My association with the Developmental Testbed Center (DTC) dates back to early 2008 when the NCEP operational Hurricane Weather Research and Forecast (HWRF) modeling system developed at Environmental Modeling Center (EMC) was adopted to create a community modeling framework for hurricane model development supported by the Hurricane Forecast Improvement Project (HFIP). I enjoyed working with DTC in various capacities as the Hurricane Team Leader at EMC and the Development Manager of HFIP.
Operational hurricane model development undoubtedly has been one of the most successful initiatives by HFIP project that enabled a process for effective transition of research to operations (R2O), and the outcome is clearly evident in terms of tangible improvements in hurricane track and intensity forecast guidance from operational HWRF as demonstrated in real-time in the past few years. HWRF model has evolved as a unique high-resolution atmosphere-ocean-wave coupled system for all global tropical cyclones, serving various operational forecast agencies, researchers and private industry. HWRF is the only operational hurricane model in the world freely distributed and supported to the research community through extensive documentation, in-person and online tutorials, and user guides.
While HWRF’s development is centralized at EMC, it incorporates contributions from a variety of scientists spread out over several governmental laboratories and academic institutions. This distributed development scenario poses significant challenges: a large number of scientists need to learn how to use the model, operational and research codes need to stay synchronized to avoid divergence, and promising new capabilities need to be tested for operational consideration. DTC’s contributions for HWRF are pivotal in the areas of code management, advanced support for model developers and general users, and extensive testing and evaluation of new innovations.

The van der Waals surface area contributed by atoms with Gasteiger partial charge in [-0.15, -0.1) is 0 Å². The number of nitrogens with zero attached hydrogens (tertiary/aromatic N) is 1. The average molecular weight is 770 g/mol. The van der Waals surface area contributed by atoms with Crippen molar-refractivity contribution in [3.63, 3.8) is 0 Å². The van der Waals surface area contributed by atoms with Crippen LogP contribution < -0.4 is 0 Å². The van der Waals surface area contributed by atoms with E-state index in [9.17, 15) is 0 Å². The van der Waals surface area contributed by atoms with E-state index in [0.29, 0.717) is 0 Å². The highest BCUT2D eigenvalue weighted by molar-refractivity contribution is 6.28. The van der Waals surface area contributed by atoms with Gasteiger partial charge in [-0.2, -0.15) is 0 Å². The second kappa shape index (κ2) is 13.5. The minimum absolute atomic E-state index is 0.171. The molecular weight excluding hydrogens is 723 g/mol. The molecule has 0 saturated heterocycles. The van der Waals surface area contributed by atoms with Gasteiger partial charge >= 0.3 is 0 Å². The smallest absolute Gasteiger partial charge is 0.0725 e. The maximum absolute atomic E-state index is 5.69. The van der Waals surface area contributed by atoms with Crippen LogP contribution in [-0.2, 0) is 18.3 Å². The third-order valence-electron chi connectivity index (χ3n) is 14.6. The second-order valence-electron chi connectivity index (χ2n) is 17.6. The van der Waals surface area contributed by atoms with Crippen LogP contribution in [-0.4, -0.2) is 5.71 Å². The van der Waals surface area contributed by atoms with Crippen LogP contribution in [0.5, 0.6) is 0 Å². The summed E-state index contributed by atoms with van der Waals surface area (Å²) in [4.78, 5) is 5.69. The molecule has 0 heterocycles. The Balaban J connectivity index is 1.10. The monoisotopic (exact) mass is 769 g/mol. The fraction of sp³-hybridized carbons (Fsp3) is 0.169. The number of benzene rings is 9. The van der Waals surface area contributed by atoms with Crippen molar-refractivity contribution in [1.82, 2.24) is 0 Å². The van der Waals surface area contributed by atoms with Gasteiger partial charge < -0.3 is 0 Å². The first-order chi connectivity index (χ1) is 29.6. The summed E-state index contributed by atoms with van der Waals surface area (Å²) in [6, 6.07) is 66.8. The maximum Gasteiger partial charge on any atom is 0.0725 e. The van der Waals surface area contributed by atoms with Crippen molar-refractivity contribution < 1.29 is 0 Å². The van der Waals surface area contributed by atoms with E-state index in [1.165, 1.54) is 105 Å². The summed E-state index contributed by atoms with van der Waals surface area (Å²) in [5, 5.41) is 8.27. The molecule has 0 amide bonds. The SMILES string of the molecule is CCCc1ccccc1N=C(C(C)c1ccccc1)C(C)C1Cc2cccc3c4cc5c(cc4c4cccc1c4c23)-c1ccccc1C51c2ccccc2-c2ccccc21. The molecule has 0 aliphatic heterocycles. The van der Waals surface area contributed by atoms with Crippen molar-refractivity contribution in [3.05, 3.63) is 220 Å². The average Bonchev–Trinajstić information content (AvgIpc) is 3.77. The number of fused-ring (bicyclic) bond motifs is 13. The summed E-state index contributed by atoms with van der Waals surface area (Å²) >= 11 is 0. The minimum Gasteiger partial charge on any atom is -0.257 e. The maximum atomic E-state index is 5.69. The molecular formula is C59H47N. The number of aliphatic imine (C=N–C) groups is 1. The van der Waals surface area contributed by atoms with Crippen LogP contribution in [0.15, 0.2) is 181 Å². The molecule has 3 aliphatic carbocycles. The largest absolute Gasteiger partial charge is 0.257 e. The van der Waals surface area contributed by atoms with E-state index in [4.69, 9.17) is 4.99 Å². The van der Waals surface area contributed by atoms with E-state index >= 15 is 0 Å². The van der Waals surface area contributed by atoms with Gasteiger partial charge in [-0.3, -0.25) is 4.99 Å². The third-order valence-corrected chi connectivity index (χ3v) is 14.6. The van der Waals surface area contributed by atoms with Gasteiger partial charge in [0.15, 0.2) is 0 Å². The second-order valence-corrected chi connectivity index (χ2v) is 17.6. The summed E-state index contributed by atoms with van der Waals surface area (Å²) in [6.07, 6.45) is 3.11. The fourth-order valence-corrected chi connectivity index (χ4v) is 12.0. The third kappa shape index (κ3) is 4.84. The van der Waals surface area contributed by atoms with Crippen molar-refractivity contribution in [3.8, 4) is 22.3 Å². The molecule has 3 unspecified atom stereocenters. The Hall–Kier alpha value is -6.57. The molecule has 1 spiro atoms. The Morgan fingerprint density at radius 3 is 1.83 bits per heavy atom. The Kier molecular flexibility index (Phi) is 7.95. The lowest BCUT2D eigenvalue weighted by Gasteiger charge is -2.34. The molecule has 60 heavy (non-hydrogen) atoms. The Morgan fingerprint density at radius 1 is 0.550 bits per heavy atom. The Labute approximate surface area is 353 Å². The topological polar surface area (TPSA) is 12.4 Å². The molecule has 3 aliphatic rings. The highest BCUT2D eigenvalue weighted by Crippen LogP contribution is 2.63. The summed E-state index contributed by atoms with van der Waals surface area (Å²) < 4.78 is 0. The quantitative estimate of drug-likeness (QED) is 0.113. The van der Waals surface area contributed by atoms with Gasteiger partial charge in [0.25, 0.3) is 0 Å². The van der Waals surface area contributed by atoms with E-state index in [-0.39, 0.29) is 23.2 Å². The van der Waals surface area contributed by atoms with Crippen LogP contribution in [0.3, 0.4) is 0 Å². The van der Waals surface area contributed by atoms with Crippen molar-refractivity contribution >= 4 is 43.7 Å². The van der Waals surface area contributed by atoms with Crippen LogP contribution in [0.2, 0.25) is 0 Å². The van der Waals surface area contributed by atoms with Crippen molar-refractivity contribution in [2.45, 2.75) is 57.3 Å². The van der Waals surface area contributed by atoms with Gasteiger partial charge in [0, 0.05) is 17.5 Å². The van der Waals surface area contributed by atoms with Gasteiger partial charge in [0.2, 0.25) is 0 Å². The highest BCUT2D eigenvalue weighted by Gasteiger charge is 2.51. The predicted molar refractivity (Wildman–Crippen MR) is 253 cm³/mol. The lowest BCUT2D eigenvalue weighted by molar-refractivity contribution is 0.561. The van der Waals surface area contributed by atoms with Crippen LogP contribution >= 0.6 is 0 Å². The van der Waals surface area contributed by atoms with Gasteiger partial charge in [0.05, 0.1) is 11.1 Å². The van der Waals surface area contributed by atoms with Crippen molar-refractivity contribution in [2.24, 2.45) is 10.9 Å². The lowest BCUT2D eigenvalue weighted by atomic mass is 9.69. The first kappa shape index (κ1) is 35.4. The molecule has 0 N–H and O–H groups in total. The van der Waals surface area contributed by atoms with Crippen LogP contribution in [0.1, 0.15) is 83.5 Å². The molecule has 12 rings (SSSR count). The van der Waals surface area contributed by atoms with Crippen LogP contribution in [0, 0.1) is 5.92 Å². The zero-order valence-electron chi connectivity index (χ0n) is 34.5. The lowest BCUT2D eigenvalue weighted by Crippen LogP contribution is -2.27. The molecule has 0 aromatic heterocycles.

My recent transition as Chief of the Global Climate and Weather Modeling Branch (GCWMB) at EMC coincided with two other major initiatives – the National Weather Service (NWS) Next Generation Global Prediction System (NGGPS) project, and the expansion of DTC’s role into global modeling through creation of the Global Modeling Test Bed (GMTB). Operational global modeling at NOAA/NCEP is the most significant attribute for the entire US weather enterprise. The NCEP Global Forecast System (GFS) stands as a back bone for the whole operational production suite. GCWMB at NCEP/EMC is responsible for developing, implementing and advancing the global modeling system that spans from weather to climate scales. With support from the NGGPS project, a new non-hydrostatic dynamic core is being selected for replacing the current spectral model for serving the future needs of the NWS. A community based NOAA Environmental Modeling System (NEMS) architecture will enable seamless development and integration of atmosphere, ocean, land, sea-ice, waves, and aerosols for weather, sub-seasonal and seasonal forecast capabilities. Similar to the HFIP project, the emphasis of NGGPS is to foster enhanced R2O capabilities for accelerated model development and transition to operations. GMTB has embarked on designing a Common Community Physics Package (CCPP) within NEMS that allows for systematic evaluation of advanced physics.
There is enormous talent in the US NWP community that has largely been untapped. With a focused approach, we can bring together the best in the field by adopting the community modeling concept. I am looking forward to continue working with DTC to strengthen the relationship between operational and research communities, and to realize the goals of NGGPS in becoming second to none in global weather prediction.